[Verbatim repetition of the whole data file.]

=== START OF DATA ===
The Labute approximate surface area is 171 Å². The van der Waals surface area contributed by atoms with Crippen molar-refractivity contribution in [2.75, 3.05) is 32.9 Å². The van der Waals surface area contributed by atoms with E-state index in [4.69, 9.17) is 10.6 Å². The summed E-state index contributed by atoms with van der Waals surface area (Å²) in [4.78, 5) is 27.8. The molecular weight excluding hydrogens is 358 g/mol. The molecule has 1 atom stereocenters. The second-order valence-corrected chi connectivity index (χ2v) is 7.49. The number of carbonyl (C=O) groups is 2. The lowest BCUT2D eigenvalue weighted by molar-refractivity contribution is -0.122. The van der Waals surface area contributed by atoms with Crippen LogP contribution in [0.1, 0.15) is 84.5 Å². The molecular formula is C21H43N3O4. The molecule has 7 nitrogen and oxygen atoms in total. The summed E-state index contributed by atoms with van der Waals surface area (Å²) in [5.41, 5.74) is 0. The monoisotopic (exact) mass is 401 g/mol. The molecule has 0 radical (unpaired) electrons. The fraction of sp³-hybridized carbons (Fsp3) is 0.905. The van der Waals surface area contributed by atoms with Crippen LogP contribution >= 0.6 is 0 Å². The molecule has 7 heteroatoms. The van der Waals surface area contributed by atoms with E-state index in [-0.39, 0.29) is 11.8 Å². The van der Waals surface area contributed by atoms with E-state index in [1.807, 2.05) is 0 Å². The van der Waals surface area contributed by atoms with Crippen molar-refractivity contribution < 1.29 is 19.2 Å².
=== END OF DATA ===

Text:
The Labute approximate surface area is 171 Å². The van der Waals surface area contributed by atoms with Crippen molar-refractivity contribution in [2.75, 3.05) is 32.9 Å². The van der Waals surface area contributed by atoms with E-state index in [4.69, 9.17) is 10.6 Å². The summed E-state index contributed by atoms with van der Waals surface area (Å²) in [4.78, 5) is 27.8. The molecular weight excluding hydrogens is 358 g/mol. The molecule has 1 atom stereocenters. The second-order valence-corrected chi connectivity index (χ2v) is 7.49. The number of carbonyl (C=O) groups is 2. The lowest BCUT2D eigenvalue weighted by molar-refractivity contribution is -0.122. The van der Waals surface area contributed by atoms with Crippen LogP contribution in [0.1, 0.15) is 84.5 Å². The molecular formula is C21H43N3O4. The molecule has 7 nitrogen and oxygen atoms in total. The summed E-state index contributed by atoms with van der Waals surface area (Å²) in [5.41, 5.74) is 0. The monoisotopic (exact) mass is 401 g/mol. The molecule has 0 radical (unpaired) electrons. The fraction of sp³-hybridized carbons (Fsp3) is 0.905. The van der Waals surface area contributed by atoms with Crippen LogP contribution >= 0.6 is 0 Å². The molecule has 7 heteroatoms. The van der Waals surface area contributed by atoms with E-state index in [-0.39, 0.29) is 11.8 Å². The van der Waals surface area contributed by atoms with E-state index in [1.807, 2.05) is 0 Å². The van der Waals surface area contributed by atoms with Crippen molar-refractivity contribution < 1.29 is 19.2 Å².